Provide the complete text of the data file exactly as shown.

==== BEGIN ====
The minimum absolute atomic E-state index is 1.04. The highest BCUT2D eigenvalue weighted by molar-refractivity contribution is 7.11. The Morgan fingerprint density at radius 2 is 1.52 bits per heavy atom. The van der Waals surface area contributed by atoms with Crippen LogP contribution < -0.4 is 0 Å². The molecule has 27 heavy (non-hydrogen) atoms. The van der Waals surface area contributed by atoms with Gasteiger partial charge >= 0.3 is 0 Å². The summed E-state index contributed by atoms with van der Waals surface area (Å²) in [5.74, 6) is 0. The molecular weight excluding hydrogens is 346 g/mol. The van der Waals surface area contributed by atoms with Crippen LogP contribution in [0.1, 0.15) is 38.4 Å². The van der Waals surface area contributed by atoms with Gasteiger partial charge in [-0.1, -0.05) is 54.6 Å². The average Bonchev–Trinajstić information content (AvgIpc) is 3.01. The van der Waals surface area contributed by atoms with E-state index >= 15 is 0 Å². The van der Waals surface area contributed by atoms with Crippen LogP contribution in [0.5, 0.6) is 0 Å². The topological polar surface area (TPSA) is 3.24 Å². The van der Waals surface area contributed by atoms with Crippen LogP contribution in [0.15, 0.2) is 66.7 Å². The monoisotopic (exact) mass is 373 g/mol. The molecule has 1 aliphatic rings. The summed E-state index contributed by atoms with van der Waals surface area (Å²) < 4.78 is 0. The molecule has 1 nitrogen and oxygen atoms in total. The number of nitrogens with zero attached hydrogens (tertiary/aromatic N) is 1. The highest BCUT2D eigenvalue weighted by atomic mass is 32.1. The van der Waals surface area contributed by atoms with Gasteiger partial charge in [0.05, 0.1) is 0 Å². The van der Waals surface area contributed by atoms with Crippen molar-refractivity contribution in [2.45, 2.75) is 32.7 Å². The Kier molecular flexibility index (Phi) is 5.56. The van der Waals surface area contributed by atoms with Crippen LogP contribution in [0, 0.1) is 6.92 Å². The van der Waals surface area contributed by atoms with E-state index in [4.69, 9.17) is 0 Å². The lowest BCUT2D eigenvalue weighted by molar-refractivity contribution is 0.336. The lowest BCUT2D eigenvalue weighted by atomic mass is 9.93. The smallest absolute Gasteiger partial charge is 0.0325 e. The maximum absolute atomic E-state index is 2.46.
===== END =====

The minimum absolute atomic E-state index is 1.04. The highest BCUT2D eigenvalue weighted by molar-refractivity contribution is 7.11. The Morgan fingerprint density at radius 2 is 1.52 bits per heavy atom. The van der Waals surface area contributed by atoms with Crippen LogP contribution < -0.4 is 0 Å². The molecule has 27 heavy (non-hydrogen) atoms. The van der Waals surface area contributed by atoms with Gasteiger partial charge >= 0.3 is 0 Å². The summed E-state index contributed by atoms with van der Waals surface area (Å²) in [5.74, 6) is 0. The molecular weight excluding hydrogens is 346 g/mol. The van der Waals surface area contributed by atoms with Crippen LogP contribution in [0.1, 0.15) is 38.4 Å². The van der Waals surface area contributed by atoms with Gasteiger partial charge in [-0.1, -0.05) is 54.6 Å². The average Bonchev–Trinajstić information content (AvgIpc) is 3.01. The van der Waals surface area contributed by atoms with E-state index >= 15 is 0 Å². The van der Waals surface area contributed by atoms with Crippen LogP contribution in [0.5, 0.6) is 0 Å². The topological polar surface area (TPSA) is 3.24 Å². The van der Waals surface area contributed by atoms with Crippen LogP contribution in [0.15, 0.2) is 66.7 Å². The monoisotopic (exact) mass is 373 g/mol. The molecule has 1 aliphatic rings. The summed E-state index contributed by atoms with van der Waals surface area (Å²) < 4.78 is 0. The molecule has 1 nitrogen and oxygen atoms in total. The number of nitrogens with zero attached hydrogens (tertiary/aromatic N) is 1. The highest BCUT2D eigenvalue weighted by atomic mass is 32.1. The van der Waals surface area contributed by atoms with Gasteiger partial charge in [0.05, 0.1) is 0 Å². The van der Waals surface area contributed by atoms with Crippen molar-refractivity contribution in [2.45, 2.75) is 32.7 Å². The Kier molecular flexibility index (Phi) is 5.56. The van der Waals surface area contributed by atoms with Crippen LogP contribution in [0, 0.1) is 6.92 Å². The van der Waals surface area contributed by atoms with E-state index in [4.69, 9.17) is 0 Å². The lowest BCUT2D eigenvalue weighted by molar-refractivity contribution is 0.336. The lowest BCUT2D eigenvalue weighted by atomic mass is 9.93. The smallest absolute Gasteiger partial charge is 0.0325 e. The maximum absolute atomic E-state index is 2.46.